Bishop, Priest & Deacon

Those of you who stayed after Mass last night know that we had a visiting Ukrainian Rite deacon with us, Father Deacon Kevin Bezner.  At the end of the evening I asked the deacon to give a blessing for us, forgetting momentarily that Eastern Rite deacons don’t do that sort of thing.  (Western, or Roman Rite deacons may offer blessings not reserved for a priest or a bishop).  The good deacon casually replied that he “can’t” bless.  I corrected him, saying that he “can, but may not,” and then Father Voitus said something that sounded very technical and canonical and probably went right over everyone’s heads. (That’s ok if it did!)

So the deacon offered a prayer for us, Father gave a blessing, and all was well with the world.  The whole exchange described above played out in a few seconds and you may have missed it.  But it provides an opportunity to make a point about the relationship between the deacon and/or priest and his bishop.

The Catholic Church has a three-fold hierarchy of Holy Orders: bishop, priest and deacon.  There is only one sacrament of ordained, apostolic ministry, but three “degrees” or orders of that sacrament.  Once a man is ordained into an order, he can never be “unordained.”  So a deacon does not cease to be a deacon if he is ordained a priest.  A priest does not cease to be a priest if he is ordained a bishop.  Only the bishop, then, has the fullness of Holy Orders, as he is deacon, priest and bishop together.  Only the bishop is the successor of the Apostles, and ministers of his own right with Apostolic authority.  The ministry of the priest and the deacon is an extension of the ministry of the bishop, and can only be undertaken with the authorization of the bishop.  We refer to this as “faculties.”  If a priest or a deacon does not have faculties from his bishop, he cannot perform ministerial duties.  (This does not mean he is no longer a priest or deacon, it simply means he cannot exercise ministry as such).

Holy Orders are the same whether one is speaking of the Western or Eastern branches of the Church.  A Byzantine (Eastern) Rite priest is just as much a priest as a Roman Rite priest.  They participate in the same priesthood of Christ.  A Roman deacon and an Eastern deacon are ordained into the same diaconate.

As I mentioned before, deacons in the Roman Rite can and do offer blessings.  They can offer any blessing that is not specifically reserved to a priest or a bishop.  As there is no ontological difference between Eastern deacons and Roman deacons, an Eastern deacon can offer the same blessings that a Roman deacon can.  But deacons in the Eastern Rites operate under a different discipline than western deacons do.  Eastern Rite deacons do not have faculties to offer blessings, and so they may not, even though they are ordained to the same diaconate as their Roman counterparts.  No cleric may exercise any ministry he has not been granted faculties for by his bishop.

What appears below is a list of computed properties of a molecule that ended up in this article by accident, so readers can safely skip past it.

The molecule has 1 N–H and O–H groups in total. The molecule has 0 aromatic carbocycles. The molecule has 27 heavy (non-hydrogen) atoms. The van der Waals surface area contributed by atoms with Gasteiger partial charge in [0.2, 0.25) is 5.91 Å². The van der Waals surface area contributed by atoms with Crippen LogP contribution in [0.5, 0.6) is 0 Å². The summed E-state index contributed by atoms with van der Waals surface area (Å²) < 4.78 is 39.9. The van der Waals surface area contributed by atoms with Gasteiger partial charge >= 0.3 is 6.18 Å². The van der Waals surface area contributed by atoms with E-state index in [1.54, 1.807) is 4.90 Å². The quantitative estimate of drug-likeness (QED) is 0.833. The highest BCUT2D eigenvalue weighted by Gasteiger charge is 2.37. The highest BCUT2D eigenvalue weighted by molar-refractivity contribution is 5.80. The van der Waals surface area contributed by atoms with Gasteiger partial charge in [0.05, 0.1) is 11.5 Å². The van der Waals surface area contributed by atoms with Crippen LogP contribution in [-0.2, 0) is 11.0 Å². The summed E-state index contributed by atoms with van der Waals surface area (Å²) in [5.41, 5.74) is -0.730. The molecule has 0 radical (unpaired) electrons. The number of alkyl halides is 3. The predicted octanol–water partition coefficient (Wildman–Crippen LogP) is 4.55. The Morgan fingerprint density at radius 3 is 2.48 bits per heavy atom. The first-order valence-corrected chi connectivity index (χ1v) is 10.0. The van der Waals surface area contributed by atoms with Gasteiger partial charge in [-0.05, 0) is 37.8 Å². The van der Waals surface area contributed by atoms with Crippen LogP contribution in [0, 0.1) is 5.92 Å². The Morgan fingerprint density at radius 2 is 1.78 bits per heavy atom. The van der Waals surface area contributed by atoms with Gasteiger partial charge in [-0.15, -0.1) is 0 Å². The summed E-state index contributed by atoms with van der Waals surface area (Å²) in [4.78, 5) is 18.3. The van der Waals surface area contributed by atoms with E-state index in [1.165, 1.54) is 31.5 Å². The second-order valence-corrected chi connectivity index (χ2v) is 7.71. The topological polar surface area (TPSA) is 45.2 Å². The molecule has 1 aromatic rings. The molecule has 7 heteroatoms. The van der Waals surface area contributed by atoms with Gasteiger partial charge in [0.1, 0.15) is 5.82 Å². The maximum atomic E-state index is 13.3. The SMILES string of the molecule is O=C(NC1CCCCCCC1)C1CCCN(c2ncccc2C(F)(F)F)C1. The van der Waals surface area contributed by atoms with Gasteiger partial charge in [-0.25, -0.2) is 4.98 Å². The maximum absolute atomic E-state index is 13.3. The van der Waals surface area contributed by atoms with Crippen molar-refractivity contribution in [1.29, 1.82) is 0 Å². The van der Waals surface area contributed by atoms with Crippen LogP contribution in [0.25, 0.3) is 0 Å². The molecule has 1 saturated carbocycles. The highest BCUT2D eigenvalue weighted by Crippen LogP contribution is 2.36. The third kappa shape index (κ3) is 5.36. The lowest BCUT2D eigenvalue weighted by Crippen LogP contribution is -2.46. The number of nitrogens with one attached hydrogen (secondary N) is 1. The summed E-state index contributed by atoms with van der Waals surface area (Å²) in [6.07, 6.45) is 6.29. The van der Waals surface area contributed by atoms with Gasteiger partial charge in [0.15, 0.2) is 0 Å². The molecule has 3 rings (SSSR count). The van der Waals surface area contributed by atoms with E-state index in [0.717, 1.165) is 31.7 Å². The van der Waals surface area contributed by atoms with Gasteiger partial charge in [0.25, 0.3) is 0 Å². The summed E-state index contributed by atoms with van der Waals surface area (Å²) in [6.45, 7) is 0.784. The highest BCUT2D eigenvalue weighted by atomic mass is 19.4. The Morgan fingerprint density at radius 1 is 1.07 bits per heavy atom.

Normally lay people only hear about “faculties” if a cleric has been behaving badly and has his faculties revoked by his bishop as a punitive measure.  But, as was illustrated last night, it also comes into play when we are considering the different Rites in the Catholic Church, and the different faculties certain orders of clerics are or are not granted according to the traditions of those Rites.

This three-fold ministry of Holy Orders is certainly nothing new.  In fact, it has been around since the very beginning of the Church.

“You must all follow the bishop as Jesus Christ follows the Father, and the presbytery [priests] as you would the apostles.  Reverence the deacons as you would the command of God.  Let no one do anything of concern to the Church without the bishop.  Let that be considered a valid Eucharist which is celebrated by the bishop, or by one whom he appoints.  Wherever the bishop appears, let the people be there; just as wherever Jesus Christ is, there is the Catholic Church.”  

The above quote comes from St. Ignatius of Antioch, writing to the Church in Smyrna c. 110 AD.  St. Ignatius, bishop and martyr, learned the Christian faith from the Apostle John, and was chosen to be bishop of Antioch when St. Peter, who founded the Church there, went to found with St. Paul the Church in Rome. While we certainly must acknowledge certain external differences between the Church of the first few generations of Christians and the Church of today, it is noteworthy to see how much remains the same.

Read more about what the early Church fathers have to say about bishops, priests and deacons here.